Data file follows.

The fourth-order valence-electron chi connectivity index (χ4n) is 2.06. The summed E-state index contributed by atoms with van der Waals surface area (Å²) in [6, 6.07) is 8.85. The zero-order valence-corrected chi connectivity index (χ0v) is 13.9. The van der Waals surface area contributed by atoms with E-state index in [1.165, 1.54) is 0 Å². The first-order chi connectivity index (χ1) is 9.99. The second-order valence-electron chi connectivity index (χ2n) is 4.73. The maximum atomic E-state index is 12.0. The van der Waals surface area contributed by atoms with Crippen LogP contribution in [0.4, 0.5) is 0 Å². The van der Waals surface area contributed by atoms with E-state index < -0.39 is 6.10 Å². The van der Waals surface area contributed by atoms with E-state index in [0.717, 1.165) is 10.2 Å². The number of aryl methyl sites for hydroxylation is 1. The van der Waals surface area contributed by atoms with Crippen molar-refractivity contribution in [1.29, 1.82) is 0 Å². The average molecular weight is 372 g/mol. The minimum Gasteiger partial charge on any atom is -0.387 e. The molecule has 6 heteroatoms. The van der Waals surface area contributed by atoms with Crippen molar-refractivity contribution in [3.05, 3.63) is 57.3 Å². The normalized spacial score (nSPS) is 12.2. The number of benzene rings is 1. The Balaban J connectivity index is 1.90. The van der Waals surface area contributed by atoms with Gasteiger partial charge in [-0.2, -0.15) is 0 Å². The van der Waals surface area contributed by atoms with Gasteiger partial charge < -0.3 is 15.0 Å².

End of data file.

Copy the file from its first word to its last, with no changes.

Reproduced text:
The fourth-order valence-electron chi connectivity index (χ4n) is 2.06. The summed E-state index contributed by atoms with van der Waals surface area (Å²) in [6, 6.07) is 8.85. The zero-order valence-corrected chi connectivity index (χ0v) is 13.9. The van der Waals surface area contributed by atoms with E-state index in [1.165, 1.54) is 0 Å². The first-order chi connectivity index (χ1) is 9.99. The second-order valence-electron chi connectivity index (χ2n) is 4.73. The maximum atomic E-state index is 12.0. The van der Waals surface area contributed by atoms with Crippen LogP contribution in [0.4, 0.5) is 0 Å². The van der Waals surface area contributed by atoms with E-state index < -0.39 is 6.10 Å². The van der Waals surface area contributed by atoms with E-state index in [0.717, 1.165) is 10.2 Å². The number of aryl methyl sites for hydroxylation is 1. The van der Waals surface area contributed by atoms with Crippen molar-refractivity contribution in [1.29, 1.82) is 0 Å². The average molecular weight is 372 g/mol. The minimum Gasteiger partial charge on any atom is -0.387 e. The molecule has 6 heteroatoms. The van der Waals surface area contributed by atoms with Crippen molar-refractivity contribution in [3.05, 3.63) is 57.3 Å². The normalized spacial score (nSPS) is 12.2. The number of benzene rings is 1. The Balaban J connectivity index is 1.90. The van der Waals surface area contributed by atoms with Gasteiger partial charge in [-0.2, -0.15) is 0 Å². The van der Waals surface area contributed by atoms with Gasteiger partial charge < -0.3 is 15.0 Å².